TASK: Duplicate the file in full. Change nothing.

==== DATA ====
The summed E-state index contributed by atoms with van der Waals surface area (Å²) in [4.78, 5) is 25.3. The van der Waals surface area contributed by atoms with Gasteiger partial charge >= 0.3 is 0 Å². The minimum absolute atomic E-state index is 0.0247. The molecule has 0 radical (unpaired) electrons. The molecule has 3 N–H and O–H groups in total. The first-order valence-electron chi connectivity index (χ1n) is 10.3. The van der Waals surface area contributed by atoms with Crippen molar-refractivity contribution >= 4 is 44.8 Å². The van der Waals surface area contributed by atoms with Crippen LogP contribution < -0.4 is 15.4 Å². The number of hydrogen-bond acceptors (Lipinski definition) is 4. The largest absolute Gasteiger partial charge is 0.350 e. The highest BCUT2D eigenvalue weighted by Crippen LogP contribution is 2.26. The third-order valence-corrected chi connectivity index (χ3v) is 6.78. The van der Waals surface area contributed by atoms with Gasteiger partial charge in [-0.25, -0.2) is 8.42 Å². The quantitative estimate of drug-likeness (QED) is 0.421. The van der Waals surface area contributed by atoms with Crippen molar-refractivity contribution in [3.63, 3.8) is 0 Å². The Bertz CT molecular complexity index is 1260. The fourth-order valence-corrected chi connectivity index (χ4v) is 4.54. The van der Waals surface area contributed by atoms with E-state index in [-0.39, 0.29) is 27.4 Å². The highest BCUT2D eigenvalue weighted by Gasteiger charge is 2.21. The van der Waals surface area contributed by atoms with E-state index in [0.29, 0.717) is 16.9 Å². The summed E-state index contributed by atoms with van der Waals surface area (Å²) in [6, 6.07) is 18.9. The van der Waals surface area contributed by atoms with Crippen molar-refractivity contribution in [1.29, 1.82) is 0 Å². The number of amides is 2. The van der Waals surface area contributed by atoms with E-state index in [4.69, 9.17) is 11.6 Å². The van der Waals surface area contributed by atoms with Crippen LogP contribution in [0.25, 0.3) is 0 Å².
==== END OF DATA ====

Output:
The summed E-state index contributed by atoms with van der Waals surface area (Å²) in [4.78, 5) is 25.3. The van der Waals surface area contributed by atoms with Gasteiger partial charge >= 0.3 is 0 Å². The minimum absolute atomic E-state index is 0.0247. The molecule has 0 radical (unpaired) electrons. The molecule has 3 N–H and O–H groups in total. The first-order valence-electron chi connectivity index (χ1n) is 10.3. The van der Waals surface area contributed by atoms with Crippen molar-refractivity contribution >= 4 is 44.8 Å². The van der Waals surface area contributed by atoms with Crippen LogP contribution < -0.4 is 15.4 Å². The number of hydrogen-bond acceptors (Lipinski definition) is 4. The largest absolute Gasteiger partial charge is 0.350 e. The highest BCUT2D eigenvalue weighted by Crippen LogP contribution is 2.26. The third-order valence-corrected chi connectivity index (χ3v) is 6.78. The van der Waals surface area contributed by atoms with Gasteiger partial charge in [-0.25, -0.2) is 8.42 Å². The quantitative estimate of drug-likeness (QED) is 0.421. The van der Waals surface area contributed by atoms with Crippen molar-refractivity contribution in [3.63, 3.8) is 0 Å². The Bertz CT molecular complexity index is 1260. The fourth-order valence-corrected chi connectivity index (χ4v) is 4.54. The van der Waals surface area contributed by atoms with E-state index in [-0.39, 0.29) is 27.4 Å². The highest BCUT2D eigenvalue weighted by Gasteiger charge is 2.21. The van der Waals surface area contributed by atoms with E-state index in [0.29, 0.717) is 16.9 Å². The summed E-state index contributed by atoms with van der Waals surface area (Å²) in [6, 6.07) is 18.9. The van der Waals surface area contributed by atoms with Crippen molar-refractivity contribution in [1.29, 1.82) is 0 Å². The number of amides is 2. The van der Waals surface area contributed by atoms with E-state index in [4.69, 9.17) is 11.6 Å². The van der Waals surface area contributed by atoms with Crippen LogP contribution in [0.25, 0.3) is 0 Å².